Surfing Costa Rica’s Southern Nicoya Peninsula

A brief encounter with two pro surfers at the Dollar Rental Car agency in San José’s international airport colored my first impression of Costa Rica’s southern Nicoya Peninsula. I was standing in line with a visiting friend when a pair of blonde males emerged from behind multiple surfboards and a heap of brand new Quicksilver luggage. We signed the requisite paperwork and looked for our cars. Eclipsing our tiny Suzuki was a massive pearl-white 4-wheel drive SUV. Curious if size mattered on their journey, we learned that roads on the Nicoya Peninsula could be as challenging as the surf. “That’s not a place for sunbathers and body boarders,” I thought. During a recent visit, I realized that I couldn’t have been more wrong.

A long stretch of sand lines Costa Rica’s southern Nicoya Peninsula. The coastline’s pristine beaches start at Montezuma and wind around to the world-class surfing destinations of Malpaís, Playa Carmen and Playa Santa Teresa. Most of the shoreline is rocky and reserved for the pros; however, a sandy-bottomed slice of Pacific along Playa Santa Teresa invites beginning surfers. What’s more, sunbathers can indulge in plenty natural shade beneath the towering almond trees that hug the sand.

The best part is that great waves are abundant. Travelers used to surfing crowded spots such as Santa Barbara, California’s, Rincon beach, feel like kids in a candy store. And first-timers have the space they need to get up and fall down and get up and fall down. “The locals are all pura vida,” said one California body boarder when describing the local vibe (“Pura vida” is a Costa Rican expression used to express “the good life.”).  With so many waves to go around, there is little incentive to do anything else but share in the pura vida.

The invitation to share the surf extends to both pros and beginners. In fact, many of the local experts teach surfing. The hardest part is choosing a class to meet your needs. Surf shops offer classes as do many private tutors throughout the area. A quick walk along the narrow dirt road connecting the beaches reveals numerous signs advertising surf lessons, and friends-of-friends working in hotels will also have suggestions. At just about any given moment, there are tourists braving a beginning surf lesson. To really do your homework, it is best to find out what each person has liked and disliked so far about their experience.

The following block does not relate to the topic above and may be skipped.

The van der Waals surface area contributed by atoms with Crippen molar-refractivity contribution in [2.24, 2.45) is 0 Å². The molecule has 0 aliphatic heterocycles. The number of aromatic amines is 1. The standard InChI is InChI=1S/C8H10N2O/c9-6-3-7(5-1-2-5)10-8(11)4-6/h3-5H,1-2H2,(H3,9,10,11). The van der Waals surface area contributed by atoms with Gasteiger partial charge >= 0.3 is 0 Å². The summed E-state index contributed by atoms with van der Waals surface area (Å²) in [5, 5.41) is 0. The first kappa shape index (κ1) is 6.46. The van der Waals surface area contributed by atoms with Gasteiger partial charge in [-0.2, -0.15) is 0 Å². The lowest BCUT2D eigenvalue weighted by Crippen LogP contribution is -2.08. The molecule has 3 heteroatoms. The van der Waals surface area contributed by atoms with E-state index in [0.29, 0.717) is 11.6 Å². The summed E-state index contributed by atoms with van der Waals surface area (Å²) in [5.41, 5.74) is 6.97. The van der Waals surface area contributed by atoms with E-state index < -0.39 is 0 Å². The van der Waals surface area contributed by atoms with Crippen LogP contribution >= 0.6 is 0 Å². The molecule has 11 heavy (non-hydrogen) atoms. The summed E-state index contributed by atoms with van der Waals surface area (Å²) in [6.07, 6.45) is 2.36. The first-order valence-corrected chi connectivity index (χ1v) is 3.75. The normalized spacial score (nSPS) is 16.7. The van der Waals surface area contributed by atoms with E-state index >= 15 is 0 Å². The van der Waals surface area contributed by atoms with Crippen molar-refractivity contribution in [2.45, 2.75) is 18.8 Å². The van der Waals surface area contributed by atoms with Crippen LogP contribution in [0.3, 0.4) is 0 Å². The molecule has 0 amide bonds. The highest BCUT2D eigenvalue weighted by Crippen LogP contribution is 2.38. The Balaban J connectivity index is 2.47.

Safety should be a priority when choosing a surf academy. Learning about potential hazards before paddling out is vital. Except for a section of Playa Santa Teresa, most of the coast is rocky. Beginning surf lessons are also taught at Playa Carmen, where the waves often roll gently to shore. The biggest concern at Playa Carmen, according to many local surf instructors, is that rocks dot the area. This is why most instructors prefer to take students to Santa Teresa beach.

Selecting an instructor adept at communicating safety concerns is also important. In addition to learning how to stand up on a board, you also need to learn how to fall. Most students are provided standard fiberglass surf boards; however, if you are an absolute beginner, it may be best to choose a school that has access to soft-top boards.

Outside of an adventurous spirit, there is little else surf enthusiasts need to pack. Surf boards and body boards are available for rent, and the water is warm enough to forgo a wetsuit year round. Most surfers just wear a swimsuit and a rash guard. Those eager to spend several hours a day riding the waves bring a hat with a chin strap.

Costa Rica’s southern Nicoya Peninsula is unique in the way it challenges pro surfers and welcomes beginners. Still, there is one major challenge all visitors have to face—getting there. While it is easy to jump on a quick flight to Tambor, the roughest part of the journey remains. In the end, size does matter. Weather conditions often prohibit vehicles that are not 4-wheel-drive equipped past the town of Cóbano. Travelers arriving by public bus often have to get off in Cóbano and take a 4-wheel drive taxi to Malpaís, Playa Carmen and Playa Santa Teresa, located 10 kilometers down the road. (Montezuma is just four kilometers from Cóbano on a different road.).

As is the case with many remote beach locations around the world, the road helps the community retain what one French-Canadian I met described as a “savage” feel for its lush surroundings. (Note: Santa Teresa is not without a luxury element in terms of both food and accommodation. After all, it has attracted some of Hollywood’s moneyed elite.) Regardless, whether you are a pro surfer on a budget looking for that perfect wave or a beginner with deep pockets on a surfin’ safari, could there possibly be a better setting to stage your adventure than a “savage” stretch of beach reached by way of a rough dirt road?

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Photos by: flip.and.serena,  mikebaird

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  • Maxime-Olivier Billard said at 2012-09-24T12:39:15+0000: hehe though "savage" in french ("sauvage") in this context usually means "wild". Definitely looks nice!